The leading renewable-energy technologies will add the equivalent of 6.2 million barrels of oil a day to the global energy mix, exceeding the 5.7 million barrels a day pumped from U.S. shale oil wells since 2010, analysts including Brian Lee and Jaakko Kooroshy said in a research report Monday.

The findings come as world leaders gather in Paris to negotiate a global agreement on curbing greenhouse gas emissions from fossil fuels. While countries are setting targets for emission reductions in 2030 and 2050, Goldman Sachs said the biggest shift will occur over the next decade as demand for renewable energy, LED lighting and plug-in vehicles accelerates. >>View Article 

Ray Lewis Launches Clean Energy Non-profit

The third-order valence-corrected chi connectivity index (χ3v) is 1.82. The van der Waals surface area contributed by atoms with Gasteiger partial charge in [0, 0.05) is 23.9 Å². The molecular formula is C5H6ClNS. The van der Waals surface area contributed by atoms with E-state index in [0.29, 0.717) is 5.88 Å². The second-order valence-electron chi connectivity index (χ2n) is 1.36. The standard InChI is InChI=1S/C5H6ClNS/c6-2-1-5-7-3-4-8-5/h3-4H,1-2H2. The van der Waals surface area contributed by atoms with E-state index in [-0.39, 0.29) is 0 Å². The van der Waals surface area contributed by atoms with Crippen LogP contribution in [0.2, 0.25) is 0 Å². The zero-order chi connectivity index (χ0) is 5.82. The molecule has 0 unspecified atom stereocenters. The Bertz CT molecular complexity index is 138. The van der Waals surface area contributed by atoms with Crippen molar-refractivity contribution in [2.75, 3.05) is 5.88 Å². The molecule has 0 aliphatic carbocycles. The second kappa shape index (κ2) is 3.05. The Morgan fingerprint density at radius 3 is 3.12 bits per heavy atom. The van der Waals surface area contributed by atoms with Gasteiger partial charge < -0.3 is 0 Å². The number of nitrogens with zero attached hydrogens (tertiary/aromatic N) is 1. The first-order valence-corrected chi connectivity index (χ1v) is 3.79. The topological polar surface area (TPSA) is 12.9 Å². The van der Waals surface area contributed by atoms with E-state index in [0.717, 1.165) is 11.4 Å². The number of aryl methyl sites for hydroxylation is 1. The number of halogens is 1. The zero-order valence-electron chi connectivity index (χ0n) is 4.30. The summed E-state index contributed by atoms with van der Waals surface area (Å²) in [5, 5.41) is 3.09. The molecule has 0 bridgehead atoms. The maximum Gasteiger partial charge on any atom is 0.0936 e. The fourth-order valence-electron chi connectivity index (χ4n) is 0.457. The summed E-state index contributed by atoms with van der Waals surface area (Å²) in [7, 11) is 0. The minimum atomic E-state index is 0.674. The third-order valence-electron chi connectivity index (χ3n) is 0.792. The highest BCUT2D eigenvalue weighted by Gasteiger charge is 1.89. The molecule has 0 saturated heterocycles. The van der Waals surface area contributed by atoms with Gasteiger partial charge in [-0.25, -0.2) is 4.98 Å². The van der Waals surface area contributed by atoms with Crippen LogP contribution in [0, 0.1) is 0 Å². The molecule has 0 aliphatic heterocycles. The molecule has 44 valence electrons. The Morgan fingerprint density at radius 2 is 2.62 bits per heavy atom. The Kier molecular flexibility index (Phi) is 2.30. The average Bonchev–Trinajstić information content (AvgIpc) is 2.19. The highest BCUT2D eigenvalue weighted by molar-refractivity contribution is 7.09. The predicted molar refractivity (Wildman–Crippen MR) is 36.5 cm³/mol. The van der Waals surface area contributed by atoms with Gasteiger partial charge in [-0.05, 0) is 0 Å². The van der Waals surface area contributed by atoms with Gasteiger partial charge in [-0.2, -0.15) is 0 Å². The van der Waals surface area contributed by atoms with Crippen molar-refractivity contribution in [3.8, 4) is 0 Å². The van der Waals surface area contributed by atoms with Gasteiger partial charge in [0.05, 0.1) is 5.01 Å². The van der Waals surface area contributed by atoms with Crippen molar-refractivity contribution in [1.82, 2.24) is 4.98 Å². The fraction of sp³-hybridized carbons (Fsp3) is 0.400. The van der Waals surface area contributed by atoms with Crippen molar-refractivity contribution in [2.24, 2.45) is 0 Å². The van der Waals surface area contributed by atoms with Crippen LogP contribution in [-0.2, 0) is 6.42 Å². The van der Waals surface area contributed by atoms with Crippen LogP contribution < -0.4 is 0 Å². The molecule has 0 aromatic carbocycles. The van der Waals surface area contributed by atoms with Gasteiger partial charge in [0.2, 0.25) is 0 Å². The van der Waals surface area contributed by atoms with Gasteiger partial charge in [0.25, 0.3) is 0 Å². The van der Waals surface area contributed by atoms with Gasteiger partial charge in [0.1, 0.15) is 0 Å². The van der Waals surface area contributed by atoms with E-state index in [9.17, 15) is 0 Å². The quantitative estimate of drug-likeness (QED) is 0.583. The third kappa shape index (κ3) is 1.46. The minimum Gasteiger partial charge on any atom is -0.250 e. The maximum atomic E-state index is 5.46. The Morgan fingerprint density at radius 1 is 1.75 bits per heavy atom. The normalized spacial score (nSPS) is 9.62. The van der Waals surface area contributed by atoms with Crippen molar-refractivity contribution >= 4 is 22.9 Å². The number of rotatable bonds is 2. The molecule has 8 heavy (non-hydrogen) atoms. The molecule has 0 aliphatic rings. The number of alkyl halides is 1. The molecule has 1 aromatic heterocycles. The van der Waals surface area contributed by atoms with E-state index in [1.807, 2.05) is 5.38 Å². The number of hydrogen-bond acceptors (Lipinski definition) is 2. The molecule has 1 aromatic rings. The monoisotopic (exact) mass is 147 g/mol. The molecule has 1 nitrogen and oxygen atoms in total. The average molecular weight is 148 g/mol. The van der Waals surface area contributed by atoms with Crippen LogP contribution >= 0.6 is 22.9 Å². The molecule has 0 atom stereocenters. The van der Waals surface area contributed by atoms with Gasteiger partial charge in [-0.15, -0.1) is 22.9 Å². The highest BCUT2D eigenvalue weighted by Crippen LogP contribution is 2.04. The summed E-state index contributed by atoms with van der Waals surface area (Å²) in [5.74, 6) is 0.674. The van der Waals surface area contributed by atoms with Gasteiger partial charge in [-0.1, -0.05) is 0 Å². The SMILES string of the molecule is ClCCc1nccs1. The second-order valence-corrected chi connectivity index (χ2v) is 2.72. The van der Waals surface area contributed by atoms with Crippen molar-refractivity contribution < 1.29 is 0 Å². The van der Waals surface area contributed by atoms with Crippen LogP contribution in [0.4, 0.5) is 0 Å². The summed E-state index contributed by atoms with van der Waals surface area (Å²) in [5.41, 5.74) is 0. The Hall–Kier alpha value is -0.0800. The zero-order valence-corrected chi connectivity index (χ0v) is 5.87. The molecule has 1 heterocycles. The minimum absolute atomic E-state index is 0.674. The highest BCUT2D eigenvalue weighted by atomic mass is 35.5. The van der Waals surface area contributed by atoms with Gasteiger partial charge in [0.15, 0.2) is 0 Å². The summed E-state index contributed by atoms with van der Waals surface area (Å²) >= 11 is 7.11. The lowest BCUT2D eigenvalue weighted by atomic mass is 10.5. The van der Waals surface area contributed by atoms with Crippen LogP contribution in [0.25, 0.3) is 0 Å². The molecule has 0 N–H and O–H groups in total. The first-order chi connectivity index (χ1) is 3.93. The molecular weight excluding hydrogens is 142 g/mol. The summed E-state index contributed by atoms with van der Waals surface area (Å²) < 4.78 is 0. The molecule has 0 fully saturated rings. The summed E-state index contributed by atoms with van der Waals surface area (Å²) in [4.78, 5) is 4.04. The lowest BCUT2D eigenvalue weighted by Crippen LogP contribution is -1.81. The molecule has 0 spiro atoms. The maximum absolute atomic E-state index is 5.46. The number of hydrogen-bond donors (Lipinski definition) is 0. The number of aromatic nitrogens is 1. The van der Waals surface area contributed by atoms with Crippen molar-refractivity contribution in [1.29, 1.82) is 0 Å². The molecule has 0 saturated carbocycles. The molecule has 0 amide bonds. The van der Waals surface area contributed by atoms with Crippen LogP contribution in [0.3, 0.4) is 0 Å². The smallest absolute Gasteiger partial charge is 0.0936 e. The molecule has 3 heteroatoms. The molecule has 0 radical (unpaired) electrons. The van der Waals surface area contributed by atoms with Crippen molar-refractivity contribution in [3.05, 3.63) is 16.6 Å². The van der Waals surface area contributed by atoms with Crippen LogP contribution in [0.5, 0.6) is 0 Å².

December 2 -- Former Baltimore Ravens linebacker Ray Lewis announced Monday he is leading a new clean energy non-profit organization that aims to expand access to renewable energy in low-income communities.

The non-profit, Power52, aims to build clean energy projects in low-income areas of Baltimore and produce energy that can be used by people living in them.

The projects will help provide job training in the renewable energy sector for people in the communities, the non-profit announced. It also aims to give college or trade school scholarships for low-income people.

"Power52 will not only give people opportunities, but it will also educate people so that they can understand the importance of energy independence while cutting their utility bill," Ray Lewis said in a statement. >>View Article